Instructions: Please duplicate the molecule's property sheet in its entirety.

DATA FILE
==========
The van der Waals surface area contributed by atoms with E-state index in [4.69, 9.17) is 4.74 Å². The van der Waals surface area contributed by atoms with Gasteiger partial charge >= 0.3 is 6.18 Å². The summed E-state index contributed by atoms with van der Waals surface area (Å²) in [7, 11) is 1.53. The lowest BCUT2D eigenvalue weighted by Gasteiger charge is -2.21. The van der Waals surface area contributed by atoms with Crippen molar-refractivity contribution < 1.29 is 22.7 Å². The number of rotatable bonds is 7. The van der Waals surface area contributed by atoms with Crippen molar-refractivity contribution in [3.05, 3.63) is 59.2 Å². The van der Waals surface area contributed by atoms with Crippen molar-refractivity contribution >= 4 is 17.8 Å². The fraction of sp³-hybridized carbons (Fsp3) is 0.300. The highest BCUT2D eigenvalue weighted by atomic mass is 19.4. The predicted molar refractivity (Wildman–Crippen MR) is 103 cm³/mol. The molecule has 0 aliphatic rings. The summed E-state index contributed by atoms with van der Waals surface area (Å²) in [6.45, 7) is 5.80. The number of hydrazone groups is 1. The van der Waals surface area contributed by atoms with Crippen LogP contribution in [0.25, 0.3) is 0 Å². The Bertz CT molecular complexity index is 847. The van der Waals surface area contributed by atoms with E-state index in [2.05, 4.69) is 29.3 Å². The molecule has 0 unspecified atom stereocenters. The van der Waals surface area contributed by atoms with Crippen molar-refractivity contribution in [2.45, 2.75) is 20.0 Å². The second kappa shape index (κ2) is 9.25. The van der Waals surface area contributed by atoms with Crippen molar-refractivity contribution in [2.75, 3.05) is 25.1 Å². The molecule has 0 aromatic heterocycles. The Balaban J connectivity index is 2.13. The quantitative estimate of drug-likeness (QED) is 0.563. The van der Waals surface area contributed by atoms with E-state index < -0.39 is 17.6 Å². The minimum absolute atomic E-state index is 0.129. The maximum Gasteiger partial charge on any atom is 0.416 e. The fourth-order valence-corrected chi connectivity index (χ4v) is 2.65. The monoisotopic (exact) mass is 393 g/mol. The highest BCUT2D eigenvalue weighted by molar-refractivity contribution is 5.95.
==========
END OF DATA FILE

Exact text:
The van der Waals surface area contributed by atoms with E-state index in [4.69, 9.17) is 4.74 Å². The van der Waals surface area contributed by atoms with Gasteiger partial charge >= 0.3 is 6.18 Å². The summed E-state index contributed by atoms with van der Waals surface area (Å²) in [7, 11) is 1.53. The lowest BCUT2D eigenvalue weighted by Gasteiger charge is -2.21. The van der Waals surface area contributed by atoms with Crippen molar-refractivity contribution < 1.29 is 22.7 Å². The number of rotatable bonds is 7. The van der Waals surface area contributed by atoms with Crippen molar-refractivity contribution in [3.05, 3.63) is 59.2 Å². The van der Waals surface area contributed by atoms with Crippen molar-refractivity contribution >= 4 is 17.8 Å². The fraction of sp³-hybridized carbons (Fsp3) is 0.300. The highest BCUT2D eigenvalue weighted by atomic mass is 19.4. The predicted molar refractivity (Wildman–Crippen MR) is 103 cm³/mol. The molecule has 0 aliphatic rings. The summed E-state index contributed by atoms with van der Waals surface area (Å²) in [6.45, 7) is 5.80. The number of hydrazone groups is 1. The van der Waals surface area contributed by atoms with Crippen LogP contribution in [0.25, 0.3) is 0 Å². The Bertz CT molecular complexity index is 847. The van der Waals surface area contributed by atoms with E-state index in [2.05, 4.69) is 29.3 Å². The molecule has 0 unspecified atom stereocenters. The van der Waals surface area contributed by atoms with Crippen molar-refractivity contribution in [2.45, 2.75) is 20.0 Å². The second kappa shape index (κ2) is 9.25. The van der Waals surface area contributed by atoms with Crippen molar-refractivity contribution in [2.75, 3.05) is 25.1 Å². The molecule has 0 aromatic heterocycles. The Balaban J connectivity index is 2.13. The quantitative estimate of drug-likeness (QED) is 0.563. The van der Waals surface area contributed by atoms with E-state index < -0.39 is 17.6 Å². The minimum absolute atomic E-state index is 0.129. The maximum Gasteiger partial charge on any atom is 0.416 e. The fourth-order valence-corrected chi connectivity index (χ4v) is 2.65. The monoisotopic (exact) mass is 393 g/mol. The highest BCUT2D eigenvalue weighted by molar-refractivity contribution is 5.95.